Home sci-tech Failed: theory to identify dark matter fails test


Failed: theory to identify dark matter fails test

by Ace Damon
Failed: theory to identify dark matter fails test

Dark matter is one of the great enigmas of Physics and there is no shortage of scientists frying their brains in an attempt to discover its origin and what, after all, it is. Just to refresh your memory, it is "something" that does not emit, absorb or reflect any radiation, but that physicists know that exists because of the way "it" interacts with conventional matter in the Universe.

In fact, the interaction is intense! So much so that, according to scientists, it is dark matter that keeps galaxies cohesive, preventing them from dispersing through the cosmos, and close to 85% of the universe's mass would be composed of it. Therefore, it is possible to understand the reason why physicists want so much to discover what has such an influence over the space and dedicate themselves to testing theory after theory in search of answers. For yet another one was put to the test recently and, for the moment, dark matter continues to prevail in the item “undecipherable cosmic mystery”.

It was bad

The theory tested this time was that of "sterile neutrinos" or "inert neutrinos", hypothetical particles that would interact only through gravity – which would fit with the interaction of dark matter – and from which evidence would have been detected about 6 years ago, but whose existence has not been proven due to the lack of further observations.

It hasn't been this time yet … Source: Medium / Reproduction

In fact, it is not the first time that scientists have associated neutrinos – which have a neutral charge and very little mass – to dark matter. The problem is that the fact that these particles have a small mass creates conflict with what is established by the Standard Model of Particle Physics. That is why the existence of such inert neutrinos was proposed and, in 2014, a team identified signals coming from galaxies neighboring ours in the order of 3.5 keV (acronym for kilo electron volt) that were associated with the particles.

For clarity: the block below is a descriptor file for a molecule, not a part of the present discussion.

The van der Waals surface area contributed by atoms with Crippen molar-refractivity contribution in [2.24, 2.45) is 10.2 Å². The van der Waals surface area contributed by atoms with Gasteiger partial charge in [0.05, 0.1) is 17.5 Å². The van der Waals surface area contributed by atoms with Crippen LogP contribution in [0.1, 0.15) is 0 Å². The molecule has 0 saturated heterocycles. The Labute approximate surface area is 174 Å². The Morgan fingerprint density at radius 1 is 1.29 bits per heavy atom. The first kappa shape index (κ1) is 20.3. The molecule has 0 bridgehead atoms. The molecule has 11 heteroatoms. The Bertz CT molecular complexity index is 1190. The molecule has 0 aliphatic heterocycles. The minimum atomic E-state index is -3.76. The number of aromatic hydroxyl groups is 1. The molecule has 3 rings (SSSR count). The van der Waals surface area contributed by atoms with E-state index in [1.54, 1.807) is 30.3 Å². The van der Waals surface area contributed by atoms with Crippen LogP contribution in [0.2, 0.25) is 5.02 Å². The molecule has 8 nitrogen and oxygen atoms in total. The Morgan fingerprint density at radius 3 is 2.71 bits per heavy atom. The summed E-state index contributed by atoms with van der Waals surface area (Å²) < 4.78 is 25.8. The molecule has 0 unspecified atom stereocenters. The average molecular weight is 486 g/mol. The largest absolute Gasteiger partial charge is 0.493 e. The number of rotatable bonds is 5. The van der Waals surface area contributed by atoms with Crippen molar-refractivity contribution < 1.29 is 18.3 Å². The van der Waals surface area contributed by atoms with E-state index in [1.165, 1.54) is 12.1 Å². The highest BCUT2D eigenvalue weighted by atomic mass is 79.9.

At the time, scientists suggested that this energetic signal could be generated by the disintegration of such sterile neutrinos. So, during the tests done now, physicists analyzed no less than 20 years of observations made by the X-ray Multi-Mirror Newton, the largest space telescope of the European Space Agency in operation, and the expectation was to find these same signals at the limits of the Milky Way, since, according to observations, dark matter appears to accumulate around galaxies.

But, unfortunately, physicists were unable to find any trace of the inert neutrinos, which threw another attempt to detect dark matter to the ground. It is important to note that the fact that scientists have not identified sterile neutrinos does not completely rule out the possibility that they actually exist or are related to the origin of dark matter. However, researchers will have to think of other methods and theories to test to try to unravel this stubborn puzzle.


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